Whilst walking me through her works, she informs me of the unique process with which she makes her paints. She uses natural stones found in the bowels of the earth such as malagite and grinds them with her hands. It is fascinating to know that her process is as organic as the message she seeks to pass on to the viewer – it is a method which takes hours of her time and energy but she does this as it mimics a meditative and therapeutic process and emulates the traditional process used by a practitioner centuries ago whilst creating works of art. It is this moment when she tells me, that traditional art requires the work to be approached as a form of prayer”, hence the idea of “worships, not works”. This statement touches me as any kind of connection to one’s inner self, any means of worship is coined these days as being devious, having lost its true spiritual meaning, we do not even equate art to be an act of worship and the comparison of the same was a concept unique to me. In her artist’s statement, Habib refers to great traditions being born from creative processes, consciousness and inspiration and it is exactly this which is mirrored in her process.. Habib studied at the Slade School’s programme for many years and then went on to pursue her studies in Islamic Art at the Prince School of Traditional Arts open programme. ‘Dance of Dualities’ is her fourth solo show at the Canvas Gallery, while the last three namely Stories from the Womb, Chalo, Fractured Narratives revolved around themes taken from ancient miniature painting, literature, religious spirituality, national patriotism or the lack thereof, the role of nature versus nurture, mythology and most importantly her surroundings, be it the city of Karachi or the human psyche. In her works, Syeda has perpetually sought to explore themes of antiquity versus contemporary and in doing so allows a viewer to think into deeper darker parts of oneself and also those that bring him or her enlightenment. She has also exhibited in over eight group exhibitions mostly at the Momart Gallery and Grandeur Art Gallery in Karachi, while she was the recipient of the first prize for the Sindh Artists Exhibition at the Arts Council of Pakistan in Karachi. Her work has been critiqued and written about by renowned art critics such as Marjorie Hussain and Quddus Mirza.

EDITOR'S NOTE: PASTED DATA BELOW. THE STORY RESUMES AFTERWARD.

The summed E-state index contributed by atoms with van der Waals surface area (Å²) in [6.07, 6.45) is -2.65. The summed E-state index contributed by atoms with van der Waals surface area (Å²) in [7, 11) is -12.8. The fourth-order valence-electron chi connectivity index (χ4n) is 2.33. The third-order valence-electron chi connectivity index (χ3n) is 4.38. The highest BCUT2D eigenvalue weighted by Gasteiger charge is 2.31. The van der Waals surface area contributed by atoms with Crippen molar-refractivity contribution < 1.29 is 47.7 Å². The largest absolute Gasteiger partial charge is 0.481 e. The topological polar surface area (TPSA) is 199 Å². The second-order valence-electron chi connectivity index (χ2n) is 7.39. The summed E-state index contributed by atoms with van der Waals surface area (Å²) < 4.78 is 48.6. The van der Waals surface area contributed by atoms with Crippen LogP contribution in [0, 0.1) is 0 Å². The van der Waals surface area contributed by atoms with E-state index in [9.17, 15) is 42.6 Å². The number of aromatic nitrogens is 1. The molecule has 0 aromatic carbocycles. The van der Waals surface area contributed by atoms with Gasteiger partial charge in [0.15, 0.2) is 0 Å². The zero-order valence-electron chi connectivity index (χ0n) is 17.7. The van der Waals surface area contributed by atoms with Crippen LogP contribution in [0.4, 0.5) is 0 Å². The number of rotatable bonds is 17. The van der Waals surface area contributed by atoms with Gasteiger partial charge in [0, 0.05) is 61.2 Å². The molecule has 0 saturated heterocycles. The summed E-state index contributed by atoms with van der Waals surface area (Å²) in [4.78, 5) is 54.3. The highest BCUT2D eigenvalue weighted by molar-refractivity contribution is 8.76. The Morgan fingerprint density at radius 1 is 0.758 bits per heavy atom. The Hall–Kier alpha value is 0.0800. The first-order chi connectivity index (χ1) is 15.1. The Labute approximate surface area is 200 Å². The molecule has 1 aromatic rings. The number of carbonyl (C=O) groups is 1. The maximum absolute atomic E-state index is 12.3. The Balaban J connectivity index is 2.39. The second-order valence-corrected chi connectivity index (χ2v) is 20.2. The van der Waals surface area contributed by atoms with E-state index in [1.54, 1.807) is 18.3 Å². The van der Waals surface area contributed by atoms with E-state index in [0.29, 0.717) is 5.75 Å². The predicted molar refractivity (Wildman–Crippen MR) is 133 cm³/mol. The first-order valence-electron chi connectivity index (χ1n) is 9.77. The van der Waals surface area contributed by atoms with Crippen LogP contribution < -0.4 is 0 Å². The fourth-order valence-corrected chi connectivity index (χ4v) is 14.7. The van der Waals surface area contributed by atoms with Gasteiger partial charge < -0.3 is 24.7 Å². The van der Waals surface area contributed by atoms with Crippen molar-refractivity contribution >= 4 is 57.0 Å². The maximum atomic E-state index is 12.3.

The series titled as ‘Mantra’ at the exhibition consisted of three large pieces painted using acrylic paints in colors such as yellow, orange, indigos and teal, used often to depict earthy natural elements like the sun, the moon, air, gas and space. The depiction of the same brings the viewer to the basic theme she has keenly developed throughout all her works present within this gallery space which is the contrast between the natural cosmos and the artificial, represented here by the newspaper print laid out around the circles painted within these works. Habib draws her inspiration from so many styles of work such as Thanka painting, originating in Tibet, a Buddhist art form which is also a kind of prayer, salute or meditation and her work takes so many forms that it is truly visible that the artist invests all her energy in her thought or process and then allows for her art to speak to her during and after production. The premise and research behind her work is somehow linked to religion and religious spiritualism which she explores, contrasting it with today’s contemporary world. A piece which depicts this afterthought, a realization the artist had after production is seen in ‘Echo of Infinity’ which after it was made, the artist realized its uncanny resemblance to the Kaaba.


Two of my favorite works needed separate mention, the first one being the piece titled, ‘Book of Love’, in which traditional motifs are painted but within them, newspaper print is weaved upside down in the center inside the motif and outside it, it is in the correct orientation – hence showing that any instruction manual of love would not make much sense, that love is irrational when it is explained and that love and logic are not always in agreement. As a millennial, I’d say that this interpretation of love is most true and relatable. The other piece which immediately brought me peace while viewing as much as I’d imagine it brought to Habib herself while making it was the installation titled ‘Oceans of Infinity’, showing that the world is never static, it is constantly moving and evolving. This piece is hinged on three core beliefs from the mystical dimension of Islam: the first, Nakal meaning imitation, the second, Aqal meaning intellect and the third Kashf, meaning the unveiling – all Sufi beliefs. The discs show the atmosphere of outer space, its gases, its formations, constellations and stars, suspended down by string show that they are created and guided by the hands of the divine which is portrayed by paintbrushes hung right above each disc. The thought behind it is unique and complex, yet simple enough to be interpreted.


The entire body of work shown at Habib’s exhibition at the Canvas Gallery titled ‘Dance of Dualities’ took the artist 20 months to create, a magnificent feat considering the several art forms and processes it includes. This shows that her work cannot be compartmentalized into any one genre, or any geographical proximity, she is informed by the spirit and soul itself and the complexities therein our lives. For every viewer, there is an element of relatability to her works at some level, perhaps not if in the complex meanings then surely in the simplest dualities, which have been addressed seamlessly in this body of exemplary works, exhibited at the Canvas Gallery.



Shanal is a lawyer by profession and works in the development sector for a corporation in Karachi. Aside from her main endeavors, she takes keen interest in art, culture and art history and has more recently started to work on critiques. After having spent most of her life in Europe, Shanal seeks to uncover the world of art through her writing in Pakistan.